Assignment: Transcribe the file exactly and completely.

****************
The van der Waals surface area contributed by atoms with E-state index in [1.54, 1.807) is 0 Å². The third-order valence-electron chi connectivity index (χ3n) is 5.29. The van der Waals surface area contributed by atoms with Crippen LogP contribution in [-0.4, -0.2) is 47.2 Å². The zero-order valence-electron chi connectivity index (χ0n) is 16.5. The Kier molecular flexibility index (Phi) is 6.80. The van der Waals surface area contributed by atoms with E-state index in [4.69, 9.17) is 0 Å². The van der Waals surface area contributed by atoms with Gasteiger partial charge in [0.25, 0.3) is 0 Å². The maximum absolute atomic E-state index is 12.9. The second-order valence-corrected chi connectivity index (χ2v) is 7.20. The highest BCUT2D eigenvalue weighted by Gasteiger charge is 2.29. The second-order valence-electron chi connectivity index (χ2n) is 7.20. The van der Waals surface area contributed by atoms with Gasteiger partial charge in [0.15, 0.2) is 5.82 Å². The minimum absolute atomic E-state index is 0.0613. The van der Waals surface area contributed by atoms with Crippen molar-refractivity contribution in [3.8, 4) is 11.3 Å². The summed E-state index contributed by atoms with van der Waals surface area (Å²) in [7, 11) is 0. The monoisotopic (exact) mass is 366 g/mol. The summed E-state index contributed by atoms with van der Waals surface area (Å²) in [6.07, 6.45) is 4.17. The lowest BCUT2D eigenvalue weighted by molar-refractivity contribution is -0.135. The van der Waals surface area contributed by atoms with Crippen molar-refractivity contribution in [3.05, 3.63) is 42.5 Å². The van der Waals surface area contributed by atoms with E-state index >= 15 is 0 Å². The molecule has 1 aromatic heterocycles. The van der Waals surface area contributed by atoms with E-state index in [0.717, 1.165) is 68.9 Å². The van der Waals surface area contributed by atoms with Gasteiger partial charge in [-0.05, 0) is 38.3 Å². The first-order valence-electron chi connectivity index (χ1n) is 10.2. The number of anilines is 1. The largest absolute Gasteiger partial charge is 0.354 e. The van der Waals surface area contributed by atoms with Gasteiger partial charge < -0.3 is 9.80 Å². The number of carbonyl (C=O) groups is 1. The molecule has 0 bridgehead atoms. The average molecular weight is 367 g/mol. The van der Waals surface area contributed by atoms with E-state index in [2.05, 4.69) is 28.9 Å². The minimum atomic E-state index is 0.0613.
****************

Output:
The van der Waals surface area contributed by atoms with E-state index in [1.54, 1.807) is 0 Å². The third-order valence-electron chi connectivity index (χ3n) is 5.29. The van der Waals surface area contributed by atoms with Crippen LogP contribution in [-0.4, -0.2) is 47.2 Å². The zero-order valence-electron chi connectivity index (χ0n) is 16.5. The Kier molecular flexibility index (Phi) is 6.80. The van der Waals surface area contributed by atoms with E-state index in [4.69, 9.17) is 0 Å². The van der Waals surface area contributed by atoms with Gasteiger partial charge in [0.25, 0.3) is 0 Å². The maximum absolute atomic E-state index is 12.9. The second-order valence-corrected chi connectivity index (χ2v) is 7.20. The highest BCUT2D eigenvalue weighted by Gasteiger charge is 2.29. The second-order valence-electron chi connectivity index (χ2n) is 7.20. The van der Waals surface area contributed by atoms with Gasteiger partial charge in [0.15, 0.2) is 5.82 Å². The minimum absolute atomic E-state index is 0.0613. The van der Waals surface area contributed by atoms with Crippen molar-refractivity contribution in [3.8, 4) is 11.3 Å². The summed E-state index contributed by atoms with van der Waals surface area (Å²) in [7, 11) is 0. The monoisotopic (exact) mass is 366 g/mol. The summed E-state index contributed by atoms with van der Waals surface area (Å²) in [6.07, 6.45) is 4.17. The lowest BCUT2D eigenvalue weighted by molar-refractivity contribution is -0.135. The van der Waals surface area contributed by atoms with Crippen molar-refractivity contribution in [3.05, 3.63) is 42.5 Å². The van der Waals surface area contributed by atoms with E-state index >= 15 is 0 Å². The molecule has 1 aromatic heterocycles. The van der Waals surface area contributed by atoms with E-state index in [0.717, 1.165) is 68.9 Å². The van der Waals surface area contributed by atoms with Gasteiger partial charge in [-0.05, 0) is 38.3 Å². The first-order valence-electron chi connectivity index (χ1n) is 10.2. The number of anilines is 1. The largest absolute Gasteiger partial charge is 0.354 e. The van der Waals surface area contributed by atoms with Gasteiger partial charge < -0.3 is 9.80 Å². The number of carbonyl (C=O) groups is 1. The molecule has 0 bridgehead atoms. The average molecular weight is 367 g/mol. The van der Waals surface area contributed by atoms with E-state index in [2.05, 4.69) is 28.9 Å². The minimum atomic E-state index is 0.0613.